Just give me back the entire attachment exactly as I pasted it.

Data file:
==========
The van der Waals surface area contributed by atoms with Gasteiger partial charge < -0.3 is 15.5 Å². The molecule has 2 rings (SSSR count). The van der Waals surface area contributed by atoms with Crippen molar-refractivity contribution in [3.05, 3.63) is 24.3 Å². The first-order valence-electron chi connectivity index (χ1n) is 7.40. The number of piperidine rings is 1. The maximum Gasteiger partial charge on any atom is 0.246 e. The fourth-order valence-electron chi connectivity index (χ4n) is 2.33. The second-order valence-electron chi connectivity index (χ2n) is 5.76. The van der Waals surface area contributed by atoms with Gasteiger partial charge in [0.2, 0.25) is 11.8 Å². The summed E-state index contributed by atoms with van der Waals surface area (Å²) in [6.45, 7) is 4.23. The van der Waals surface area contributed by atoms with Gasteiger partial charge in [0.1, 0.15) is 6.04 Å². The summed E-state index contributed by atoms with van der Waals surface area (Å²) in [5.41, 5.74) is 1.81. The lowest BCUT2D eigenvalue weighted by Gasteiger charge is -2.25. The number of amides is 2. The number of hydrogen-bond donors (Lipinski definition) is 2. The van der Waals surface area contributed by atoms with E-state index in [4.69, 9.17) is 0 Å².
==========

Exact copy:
The van der Waals surface area contributed by atoms with Gasteiger partial charge < -0.3 is 15.5 Å². The molecule has 2 rings (SSSR count). The van der Waals surface area contributed by atoms with Crippen molar-refractivity contribution in [3.05, 3.63) is 24.3 Å². The first-order valence-electron chi connectivity index (χ1n) is 7.40. The number of piperidine rings is 1. The maximum Gasteiger partial charge on any atom is 0.246 e. The fourth-order valence-electron chi connectivity index (χ4n) is 2.33. The second-order valence-electron chi connectivity index (χ2n) is 5.76. The van der Waals surface area contributed by atoms with Gasteiger partial charge in [0.2, 0.25) is 11.8 Å². The summed E-state index contributed by atoms with van der Waals surface area (Å²) in [6.45, 7) is 4.23. The van der Waals surface area contributed by atoms with Gasteiger partial charge in [0.1, 0.15) is 6.04 Å². The summed E-state index contributed by atoms with van der Waals surface area (Å²) in [5.41, 5.74) is 1.81. The lowest BCUT2D eigenvalue weighted by Gasteiger charge is -2.25. The number of amides is 2. The number of hydrogen-bond donors (Lipinski definition) is 2. The van der Waals surface area contributed by atoms with E-state index in [4.69, 9.17) is 0 Å².